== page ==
By Matt Schmitz | November 6, 2014 | Comments (1)

Video: These Over-the-Top Features Will Make You Drool

With car options, there are luxury features that make your driving experience more pleasurable in a tasteful, elegant manner. And then there are over-the-top features that exist in large part so you can boast to whomever will listen. Watch the video above as Cars.com reviewer Kelsey Mays introduces some of these show-offy features, from self-parking to hot-stone massage seats.

By Matt Schmitz | October 17, 2014 | Comments (1)

In-Car Entertainment Systems: Yea or Nay?

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Early in my automotive journalism and parenting careers, I had this grand "no-DVDs-in-the-car" stance. (I'm pretty sure I was still making my own baby food back then, too — ha!). Then I took a couple of road trips with my two toddlers in a test car with a DVD system, and I became a convert after an "Angelina Ballerina" DVD performed wonders by diverting an in-car tantrum. My sister-in-law still likes to bring up my change in policy to get a laugh at family get-togethers.

Read More #FamilyCarAdvice

Now that my "babies" have entered a new stage in life, I've changed tunes yet again. My freshly blended "Brady Bunch" family is comprised of my daughters, ages 14 and 12, and my stepdaughter, age 10. Today, technology inundates practically every facet of our lives. My oldest got an iPhone when she turned 12, worked on an iPad for all her middle-school classes and is now required to have a laptop for high school. Her Spanish seminars use Google Hangouts, she Face Times with me to keep me up-to-date on all the latest teen goings-on while I'm on business trips, she choreographs dances using an app to catalog her ideas — and the list goes on and on. My other two girls listen to music, play games and watch movies on their devices when traveling overseas to visit grandparents in South Africa. Our family's weekly dinner menu and grocery list are accessible by all of us, online calendars are used to manage three kids' schedules in three different schools in three different cities — and once again, the list seemingly never ends.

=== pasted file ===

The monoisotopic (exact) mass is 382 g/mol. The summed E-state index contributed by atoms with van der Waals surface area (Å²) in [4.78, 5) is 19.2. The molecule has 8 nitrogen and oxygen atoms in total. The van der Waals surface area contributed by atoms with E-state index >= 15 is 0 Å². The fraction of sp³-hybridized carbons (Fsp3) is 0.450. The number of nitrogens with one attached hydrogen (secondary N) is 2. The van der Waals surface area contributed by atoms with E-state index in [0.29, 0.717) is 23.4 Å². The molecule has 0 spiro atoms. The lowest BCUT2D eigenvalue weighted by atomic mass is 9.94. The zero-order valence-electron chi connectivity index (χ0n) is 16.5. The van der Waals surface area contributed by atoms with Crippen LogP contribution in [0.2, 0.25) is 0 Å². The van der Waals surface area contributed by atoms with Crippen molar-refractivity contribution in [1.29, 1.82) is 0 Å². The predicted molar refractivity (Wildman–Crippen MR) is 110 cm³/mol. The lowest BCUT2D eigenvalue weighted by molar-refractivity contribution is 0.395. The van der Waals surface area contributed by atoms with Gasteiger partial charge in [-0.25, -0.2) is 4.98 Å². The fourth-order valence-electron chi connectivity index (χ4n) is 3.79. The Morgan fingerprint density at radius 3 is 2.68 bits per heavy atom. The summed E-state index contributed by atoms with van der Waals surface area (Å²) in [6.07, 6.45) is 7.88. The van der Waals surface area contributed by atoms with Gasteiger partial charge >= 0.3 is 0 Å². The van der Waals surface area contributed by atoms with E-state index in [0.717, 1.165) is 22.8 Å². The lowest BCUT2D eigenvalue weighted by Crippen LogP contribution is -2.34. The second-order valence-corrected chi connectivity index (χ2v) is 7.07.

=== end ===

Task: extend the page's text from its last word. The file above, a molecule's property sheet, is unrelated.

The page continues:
I'm sure many of you can relate to the fact that having dedicated time to talk to my kids, with full attention on both sides, is a rarity. The best chance of that happening these days is in the car … without a DVD entertainment system.

By Kristin Varela | October 15, 2014 | Comments (3)

Video: These In-Car Apps Aren't Worth Your Cash

When shopping for a new car, buyers are bombarded now more than ever with optional tech upgrades, from backup cameras to Wi-Fi hotspots and from social-media feeds to internet radio. Which of these features will enhance your driving experience and which should you kick to the curb? Cars.com reviewer Kelsey Mays will help you decide in the video above.

By Matt Schmitz | October 10, 2014 | Comments (0)

Dash Cams Hold Benefits Despite Absence of Insurance Incentives

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By Ali Oswald

Dash cams may not be as popular in the U.S. as in Russia, where footage from them has produced many popular YouTube videos, but they do have a number of practical benefits for drivers.

Related: Most Backup Cameras Don't Like Bad Weather

Dash cams can give drivers additional "peace of mind," said Johan-Till Broer, Garmin public relations manager, if a crash happens. Having a recording of an incident can help protect against insurance fraud. Some dash cams have impact sensors that save footage for 3 to 5 minutes before and after a collision, said Chris Kooistra, Cobra Electronics' director of marketing. Both companies sell mainstream dash cams.

The device can be an education tool for drivers, too. Parents can review footage with their teen drivers to point out bad habits that need to be fixed and reinforce good ones, said Carinsurance.com Managing Editor Michelle Megna.

By Jennifer Newman | October 8, 2014 | Comments (8)

AAA: Hands-Free Voice Recognition Systems Still Distracting

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Ever felt like the voice recognition from your car or smartphone garbled more than it understood? You're not alone. In J.D. Power's 2014 Initial Quality Study, voice-recognition systems added significantly to the headaches in new or redesigned cars, which often pack more of the technology than models unchanged from the previous year. Now a new study from AAA finds that voice recognition isn't just annoying; it can be dangerous.

Related: Distracted Driving Campaign Targets 'Big Fat Myth' of Hands-Free Safety

And it's not just in-car systems; Apple's Siri personal assistant proved even more distracting. AAA and the University of Utah conducted the multiyear study, which coded distraction categories from 1 (least distracting) to 5 (most distracting) through driving simulators and real-world test cars rigged with measurements for driver reaction times, plus dozens of real drivers.

By Kelsey Mays | October 7, 2014 | Comments (0)